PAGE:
The key to accommodating ever-more fiber in a single connector, adds Cheng, is to ensure that there is no signal degradation or losses, which is an area where many rival solutions are struggling.
Some companies have sought to utilize existing standards, like MPO/MTP, putting more strands into the same body, or making a smaller form factor of the same type of connector and then bonding them together so that they become a singular type unit, although still individual components.
This attempt to increase connectors’ densities does not come without issues, says Cheng.
“In the past, it was typically eight to 12 strands. Now they're trying to drive the number to 24, and maybe up to 32, or 36 strands within a single connector.
“But because there are many more ‘strand interfaces’ within a single connector, there's inevitably going to be a performance hit, meaning the alignment of those individual strands, because there's so much more of them, tolerances are much tighter,” says Cheng. This increases the likelihood of misalignments and poor connections feeding through into hard-to-diagnose poor network performance.
“A typical eight to 12 strand high performance connection will have a dB loss of around 0.3. That's because the strands in that single connector body are a little bit more widely spaced, so they're easier to engage. When you go to 24, 32 or 36 strands within the same connector body you've got tighter tolerances, because the strands are much more closely grouped together. So the alignment becomes more difficult,” says Cheng.
As a result, these fiber-stuffed MTP/MPO connectors suffer from greater dB losses – typically 0.5+ – affecting overall network performance. “The other downside is, you've got the same connector with the same number of strands, but they look exactly the same. This was a problem with the MPO eight and the MPO 12s as well. There's no clear difference between an MPO eight or MPO 12 or, indeed, any MPOs 24 to 30. It's all the same thing.”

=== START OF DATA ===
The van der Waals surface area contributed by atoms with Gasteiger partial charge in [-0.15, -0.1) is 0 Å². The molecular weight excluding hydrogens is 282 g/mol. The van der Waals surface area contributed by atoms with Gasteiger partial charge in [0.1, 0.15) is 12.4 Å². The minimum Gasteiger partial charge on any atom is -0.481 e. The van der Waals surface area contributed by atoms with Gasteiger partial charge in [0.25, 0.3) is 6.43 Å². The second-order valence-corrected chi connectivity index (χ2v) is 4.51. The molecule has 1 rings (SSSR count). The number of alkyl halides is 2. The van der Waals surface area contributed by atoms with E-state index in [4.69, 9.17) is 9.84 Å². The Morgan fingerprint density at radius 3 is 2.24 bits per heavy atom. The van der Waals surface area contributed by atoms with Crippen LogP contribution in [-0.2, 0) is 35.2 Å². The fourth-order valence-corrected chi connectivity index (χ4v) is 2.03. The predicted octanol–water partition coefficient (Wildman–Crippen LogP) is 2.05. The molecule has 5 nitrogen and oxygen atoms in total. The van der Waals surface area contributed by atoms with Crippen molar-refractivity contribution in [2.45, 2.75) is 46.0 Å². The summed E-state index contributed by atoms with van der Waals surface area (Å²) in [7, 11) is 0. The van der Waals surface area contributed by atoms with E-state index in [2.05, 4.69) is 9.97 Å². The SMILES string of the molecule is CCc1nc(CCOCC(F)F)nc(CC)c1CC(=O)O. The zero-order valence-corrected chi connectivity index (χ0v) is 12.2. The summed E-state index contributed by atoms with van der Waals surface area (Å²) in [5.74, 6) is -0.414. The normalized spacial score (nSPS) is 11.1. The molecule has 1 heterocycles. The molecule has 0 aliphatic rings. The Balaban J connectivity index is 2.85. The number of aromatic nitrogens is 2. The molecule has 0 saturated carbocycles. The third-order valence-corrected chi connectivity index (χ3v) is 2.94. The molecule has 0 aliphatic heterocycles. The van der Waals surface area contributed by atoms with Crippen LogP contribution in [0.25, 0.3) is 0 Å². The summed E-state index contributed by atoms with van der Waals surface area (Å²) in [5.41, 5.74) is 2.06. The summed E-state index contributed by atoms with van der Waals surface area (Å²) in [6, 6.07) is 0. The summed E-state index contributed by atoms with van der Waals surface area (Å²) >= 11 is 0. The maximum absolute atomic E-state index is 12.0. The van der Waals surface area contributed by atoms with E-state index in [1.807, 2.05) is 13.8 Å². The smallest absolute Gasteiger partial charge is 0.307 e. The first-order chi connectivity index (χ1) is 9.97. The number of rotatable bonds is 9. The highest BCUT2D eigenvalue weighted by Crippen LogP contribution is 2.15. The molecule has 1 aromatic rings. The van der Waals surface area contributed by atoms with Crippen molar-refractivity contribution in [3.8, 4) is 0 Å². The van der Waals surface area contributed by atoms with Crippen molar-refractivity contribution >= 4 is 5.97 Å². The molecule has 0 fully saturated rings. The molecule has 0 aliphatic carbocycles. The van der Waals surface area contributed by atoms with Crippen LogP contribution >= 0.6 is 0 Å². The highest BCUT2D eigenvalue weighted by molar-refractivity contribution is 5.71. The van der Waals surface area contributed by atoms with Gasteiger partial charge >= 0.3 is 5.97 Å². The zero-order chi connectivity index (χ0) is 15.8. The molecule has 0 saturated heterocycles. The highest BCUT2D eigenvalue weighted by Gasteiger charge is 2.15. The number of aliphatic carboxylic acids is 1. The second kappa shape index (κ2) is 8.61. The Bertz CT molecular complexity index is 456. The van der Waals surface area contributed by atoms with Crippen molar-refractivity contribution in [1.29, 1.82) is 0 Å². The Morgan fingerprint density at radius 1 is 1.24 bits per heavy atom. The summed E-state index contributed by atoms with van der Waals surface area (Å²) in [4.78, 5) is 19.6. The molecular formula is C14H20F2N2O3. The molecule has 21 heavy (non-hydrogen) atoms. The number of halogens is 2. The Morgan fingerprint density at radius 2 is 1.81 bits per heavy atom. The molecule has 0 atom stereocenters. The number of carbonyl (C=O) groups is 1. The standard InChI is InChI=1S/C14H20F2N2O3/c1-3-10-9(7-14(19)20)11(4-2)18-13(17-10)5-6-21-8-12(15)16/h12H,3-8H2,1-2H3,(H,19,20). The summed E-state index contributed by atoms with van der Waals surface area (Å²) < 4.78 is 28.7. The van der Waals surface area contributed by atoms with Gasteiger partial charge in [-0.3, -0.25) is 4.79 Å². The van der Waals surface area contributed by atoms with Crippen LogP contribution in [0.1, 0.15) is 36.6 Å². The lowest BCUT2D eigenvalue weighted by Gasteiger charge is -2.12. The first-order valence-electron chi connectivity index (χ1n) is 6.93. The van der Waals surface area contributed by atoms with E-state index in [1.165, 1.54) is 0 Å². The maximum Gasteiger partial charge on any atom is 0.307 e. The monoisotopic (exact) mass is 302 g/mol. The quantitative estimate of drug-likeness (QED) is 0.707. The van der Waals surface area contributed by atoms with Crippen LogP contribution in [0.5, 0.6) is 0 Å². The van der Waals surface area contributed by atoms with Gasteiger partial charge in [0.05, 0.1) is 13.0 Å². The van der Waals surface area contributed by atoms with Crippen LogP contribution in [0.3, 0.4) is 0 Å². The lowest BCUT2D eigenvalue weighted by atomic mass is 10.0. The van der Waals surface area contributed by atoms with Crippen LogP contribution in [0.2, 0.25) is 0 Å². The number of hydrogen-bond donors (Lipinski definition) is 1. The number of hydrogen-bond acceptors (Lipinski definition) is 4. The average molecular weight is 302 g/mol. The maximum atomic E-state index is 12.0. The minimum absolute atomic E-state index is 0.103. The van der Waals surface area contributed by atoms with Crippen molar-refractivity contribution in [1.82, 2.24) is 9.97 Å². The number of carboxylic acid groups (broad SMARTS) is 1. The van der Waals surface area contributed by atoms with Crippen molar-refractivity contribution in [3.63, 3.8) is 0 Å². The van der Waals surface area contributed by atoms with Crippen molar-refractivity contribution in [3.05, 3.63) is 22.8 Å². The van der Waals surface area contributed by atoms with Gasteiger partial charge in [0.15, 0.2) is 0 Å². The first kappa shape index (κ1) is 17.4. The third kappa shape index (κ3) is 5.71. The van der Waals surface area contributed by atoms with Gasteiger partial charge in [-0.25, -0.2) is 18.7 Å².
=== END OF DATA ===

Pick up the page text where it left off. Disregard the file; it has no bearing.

The SEL-manufactured SWK connector, though, is able to keep dB losses to a minimum, and provide extreme strand capacities, while also retaining its ability to maintain cleanliness self-sufficiently to support the kind-of plug-and-play approach, increasingly popular today, that can expedite fiber installations.
“In the future, we will be able to include some multicore fibers within the same SWK connector unit, which will exponentially grow the density of your connectivity,” says Cheng. The company is now working on a whole range of data center connectivity solutions that have the same kind of innovation built-in as the SWK connector, Cheng adds.
This injection of innovation in a much neglected area is long-overdue.
“We need to innovate, we need to challenge the industry with new design and innovation to drive the next level of innovation and connected infrastructure. We’re not trying to create a revolution of insane component types that may or may not work. We’re trying to drive a revolution in what we’ve been doing for the last 50 years now, without much change, to support today's extreme level of connectivity, specifications and requirements,” says Cheng.
In order to scale-up quickly and provide peace-of-mind to customers, Swick Designs partnered with Sumitomo Electric Lightwave (SEL) to manufacture the company’s growing range of data center infrastructure devices and innovations.
“I've worked with almost all of the main manufacturers out there, and SEL was the best in terms of its agility and its ability to support the hyperscale companies that I worked with. SEL came up with customized solutions, delivered within the extreme time scales I needed for acquiring material, and maintained that level of high performance to support the hyperscale connectivity requirement,” says Cheng.
As a result, Swick’s SEL-made connectivity innovations can be ordered and acquired alongside the ultra-high fiber count optical fiber, fusion splicers, hyperscale cabinets, and other infrastructure products it offers.
“There's no one better company to work with; not least because it’s a company that has all the resources from soup to nuts, meaning they do everything from draw and produce the raw fiber, to building the cabling assemblies, to then manufacturing the patch panels and termination systems, alongside all the tools to maintain and support the components.
“SEL has it all and I can't think of any other company that I could better partner with,” says Cheng. https://sumitomoelectriclightwave.com/product-category/connectivity-solutions/
Check out the websites of Swick Designs and Sumitomo Electric Lightwave to find out more about their expanding range of innovative connectivity products